Sports...Unites, Empowers, Ignites the Disadvantaged
This podcast episode of “Stand Out from the Inside” features Quentin Prince. He's creating a positive impact on youth through sports. Quentin is an executive at the Milwaukee Youth Sports Alliance. His goal is to create possibilities for disadvantaged children. Through sports programming, youth connect with positive people in the community. Learn how sports participation gives youth an escape and benefits their mental health.
Guest(s): Quentin Prince
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About Our Host:
Edgar Daggett born and raised in Ann Arbor, MI. He currently serves as the Specialty Programs Marketing Associate at Versiti Blood Centers, where he focuses on direct involvement and campaign management on specialty products and diverse groups. Past family experience inspired him to begin his journey at Versiti in 2020. He knew that the need for diverse units was growing year to year, and because of his personal history, he decided to make the change – and help make a change.
Through the Stand Out From the Inside podcast, he hopes to empower new and bright individuals in his community and beyond to spread the word on the need for diverse blood products through donation and blood drives.
“I hope you all enjoy the Stand Out from the Inside podcast presented by Versiti, where we talk about the needs of the community and ways we can become stronger!”
About - Podcast Show Series
STAND OUT FROM THE INSIDE presented by Versiti is a podcast where—we recognize community with light, uniqueness, and identity. Edgar Daggett will talk with individuals to celebrate ethnicity and blood type — it is part of our survival. Because within our communities, we have attributes that we give and serve in our community. This is a fresh podcast that will give voice to diversity and inspiration. We will promote strength, trust, caring, inclusivity, and positivity. And will go deep on the lifesaving impact of blood donation. How do you Stand Out from the Inside? https://www.versiti.org/standout
EDGAR: Everyone, welcome back to another Stand Out from the Inside podcast presented by Versiti. I'm your host Edgar Daggett. Super excited to be here for another week. If you haven't gone back on last week's episode, the two-part special. Go back. Listen. See it on YouTube. You can listen to it on all the major platforms here in the U.S... But I'm super excited to bring you another guest. As we're going through guests, looking up who can be here, who will be that perfect person to build a spark in the community with you or to inspire others? We're diving deep. We've found another great guest who is right now in Milwaukee. He is an executive at the Milwaukee Youth Sports Alliance. A nice group doing amazing, amazing things for our youth, for our community and getting the world of sports involved. And how does that impact our community? He's been doing this for some time now, and I'm super excited for you all to hear his story, to hear the impacts that he is making within Milwaukee. And how that's spreading out of Milwaukee as well. So to welcome you all to an amazing person, we have Quentin Prince leading the Stand Out from the Inside podcast. Quentin, welcome to the show. [00:02:33]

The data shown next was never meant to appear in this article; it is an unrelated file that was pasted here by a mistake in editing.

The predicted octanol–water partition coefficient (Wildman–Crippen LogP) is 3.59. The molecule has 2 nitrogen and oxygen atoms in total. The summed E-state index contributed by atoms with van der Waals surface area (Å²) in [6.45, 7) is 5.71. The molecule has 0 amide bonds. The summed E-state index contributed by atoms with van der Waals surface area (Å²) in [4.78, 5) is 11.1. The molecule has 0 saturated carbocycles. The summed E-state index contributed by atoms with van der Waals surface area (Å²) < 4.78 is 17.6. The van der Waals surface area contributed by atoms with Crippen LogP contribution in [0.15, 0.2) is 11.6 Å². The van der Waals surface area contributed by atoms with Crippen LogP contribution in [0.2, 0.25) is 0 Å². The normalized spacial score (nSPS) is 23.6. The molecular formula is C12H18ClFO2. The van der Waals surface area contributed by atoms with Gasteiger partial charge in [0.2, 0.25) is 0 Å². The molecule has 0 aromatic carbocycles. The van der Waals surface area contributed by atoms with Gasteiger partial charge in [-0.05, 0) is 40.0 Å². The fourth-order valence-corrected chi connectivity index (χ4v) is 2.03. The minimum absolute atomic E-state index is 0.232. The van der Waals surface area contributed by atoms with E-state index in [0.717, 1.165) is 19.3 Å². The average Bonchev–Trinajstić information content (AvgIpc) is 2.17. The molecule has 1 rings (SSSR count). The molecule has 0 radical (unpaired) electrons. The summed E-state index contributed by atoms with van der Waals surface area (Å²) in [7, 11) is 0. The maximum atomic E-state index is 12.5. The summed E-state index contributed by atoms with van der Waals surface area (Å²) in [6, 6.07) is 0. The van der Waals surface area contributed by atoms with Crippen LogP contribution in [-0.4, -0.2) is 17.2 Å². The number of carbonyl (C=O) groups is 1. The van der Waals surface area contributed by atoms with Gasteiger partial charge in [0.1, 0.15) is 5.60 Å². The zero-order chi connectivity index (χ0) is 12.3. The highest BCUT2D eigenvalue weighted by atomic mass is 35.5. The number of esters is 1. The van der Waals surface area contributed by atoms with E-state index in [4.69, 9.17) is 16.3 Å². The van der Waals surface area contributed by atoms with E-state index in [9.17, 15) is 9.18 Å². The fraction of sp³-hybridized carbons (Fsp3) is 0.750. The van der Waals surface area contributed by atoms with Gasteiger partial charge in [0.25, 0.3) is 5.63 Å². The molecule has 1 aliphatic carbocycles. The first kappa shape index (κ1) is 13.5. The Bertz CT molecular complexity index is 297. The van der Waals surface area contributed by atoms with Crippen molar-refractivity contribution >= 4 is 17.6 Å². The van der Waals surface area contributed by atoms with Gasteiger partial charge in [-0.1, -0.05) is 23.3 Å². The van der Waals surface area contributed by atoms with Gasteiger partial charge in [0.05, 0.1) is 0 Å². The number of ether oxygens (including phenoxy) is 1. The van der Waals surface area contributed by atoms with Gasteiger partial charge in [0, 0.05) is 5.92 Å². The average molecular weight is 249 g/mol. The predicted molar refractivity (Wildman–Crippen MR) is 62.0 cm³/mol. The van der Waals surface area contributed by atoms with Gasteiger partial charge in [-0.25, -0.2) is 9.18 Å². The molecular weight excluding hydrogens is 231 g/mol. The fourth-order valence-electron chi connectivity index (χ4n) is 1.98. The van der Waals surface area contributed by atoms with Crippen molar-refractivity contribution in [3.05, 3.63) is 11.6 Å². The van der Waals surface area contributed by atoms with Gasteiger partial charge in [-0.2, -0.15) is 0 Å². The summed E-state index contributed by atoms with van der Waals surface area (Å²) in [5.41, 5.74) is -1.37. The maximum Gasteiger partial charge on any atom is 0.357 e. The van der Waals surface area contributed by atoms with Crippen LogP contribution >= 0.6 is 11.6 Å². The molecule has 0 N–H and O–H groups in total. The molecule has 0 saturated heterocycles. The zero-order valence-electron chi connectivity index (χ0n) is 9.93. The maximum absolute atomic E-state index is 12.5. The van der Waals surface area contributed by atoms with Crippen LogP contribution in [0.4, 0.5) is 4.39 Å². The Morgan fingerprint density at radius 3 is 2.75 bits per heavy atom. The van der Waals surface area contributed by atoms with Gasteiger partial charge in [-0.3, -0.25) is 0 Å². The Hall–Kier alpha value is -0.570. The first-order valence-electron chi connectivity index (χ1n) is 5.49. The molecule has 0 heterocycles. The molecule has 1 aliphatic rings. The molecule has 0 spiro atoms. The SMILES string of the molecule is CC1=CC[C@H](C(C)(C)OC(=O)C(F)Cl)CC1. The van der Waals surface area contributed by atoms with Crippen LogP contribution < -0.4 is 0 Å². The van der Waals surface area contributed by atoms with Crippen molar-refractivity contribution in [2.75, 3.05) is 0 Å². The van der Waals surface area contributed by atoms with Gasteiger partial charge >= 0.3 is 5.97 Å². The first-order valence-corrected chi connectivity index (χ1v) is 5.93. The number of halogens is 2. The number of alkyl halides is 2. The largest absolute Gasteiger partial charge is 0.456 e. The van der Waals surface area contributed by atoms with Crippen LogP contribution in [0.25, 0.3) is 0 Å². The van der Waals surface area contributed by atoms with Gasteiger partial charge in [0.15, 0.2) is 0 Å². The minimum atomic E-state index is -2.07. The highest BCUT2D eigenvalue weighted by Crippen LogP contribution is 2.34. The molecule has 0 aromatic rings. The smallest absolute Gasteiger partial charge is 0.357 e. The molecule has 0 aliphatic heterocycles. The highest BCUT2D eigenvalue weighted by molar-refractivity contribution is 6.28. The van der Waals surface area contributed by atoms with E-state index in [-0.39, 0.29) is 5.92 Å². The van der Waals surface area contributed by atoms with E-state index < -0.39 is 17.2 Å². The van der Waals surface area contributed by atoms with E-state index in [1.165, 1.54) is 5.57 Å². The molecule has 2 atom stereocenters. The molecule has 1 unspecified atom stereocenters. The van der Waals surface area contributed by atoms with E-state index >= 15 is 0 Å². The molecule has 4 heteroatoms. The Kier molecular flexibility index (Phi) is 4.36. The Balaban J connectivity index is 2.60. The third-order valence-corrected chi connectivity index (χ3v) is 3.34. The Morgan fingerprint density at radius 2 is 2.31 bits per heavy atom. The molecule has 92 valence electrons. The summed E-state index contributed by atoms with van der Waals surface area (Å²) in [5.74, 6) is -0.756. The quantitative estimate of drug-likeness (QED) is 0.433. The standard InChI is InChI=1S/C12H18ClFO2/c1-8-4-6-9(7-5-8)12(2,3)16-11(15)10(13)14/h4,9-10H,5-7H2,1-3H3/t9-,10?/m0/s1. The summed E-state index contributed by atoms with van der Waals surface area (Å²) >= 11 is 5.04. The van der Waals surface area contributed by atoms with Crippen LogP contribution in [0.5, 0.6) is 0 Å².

QUENTIN: Thank you. Thank you. Appreciate you. Pleasure to be here.
EDGAR: Oh, no problem. Thank you. Your story that you were telling me is inspiring. This is what the Stand Out from the Inside podcast is all about. How do we inspire our communities? How do we shine a light on those making an impact? And I wanna get this going and started because we have so much amazing things to talk about. But to let everybody know a little bit about Quentin and where he comes from. So, who is Quentin Prince?
QUENTIN: So Quentin Prince is a native of Milwaukee. Grew up on the North Side of the city. Was schooled and educated here in Milwaukee. Definitely tons of love for the city. But my main roles when it comes to how I'm impacting the city is as an educator, as a community leader, as a financial advisor and executive in the nonprofit space.
EDGAR: So, many roles, many hats.
QUENTIN: Many, many. Yeah, definitely.
EDGAR: So how did you get started in the nonprofit? Like, did you always do nonprofit before this? What was the journey before you got to the Milwaukee Youth Sport Alliance?
QUENTIN: So actually I never thought that I'd be working in the community or working with youth at all. you know, They say "follow your passion and not the money." I was going to school for architecture and thought that this was going to be my path here in Milwaukee and that's how I was gonna make my impact. But I actually started volunteering at a local school and kind of fell in love with education in the non-traditional sense; meaning I didn't see myself as a classroom teacher, but I knew I wanted to have an impact on kids and on the community. And so I ended up going back for that, and I've been there ever since. It's definitely a passion. I can't really see myself doing much else... Yeah, granted, I see myself doing other things, but I'll still always have that tie to the community. 'Cause, that's what fills my cup. That's what I'm passionate about. I love to be able to have an impact on the community and have influence and create change and have an impression or whatnot that will last through the ages. I've been in this work for the last 20 years and it's great to see the impact that I've been able to make with my students within MPS or in the nonprofit sector. And how those relationships kinda last for years. I've got students that I had as a teacher in kindergarten. And they're all grown now. They're all getting married and having babies and they're inviting their old teacher Mr. Prince back to some of these things. And so that lets me know I made a lasting impact. I I love the work that I do. I love being able to make an impact and see the growth and success that kids can have here in this city.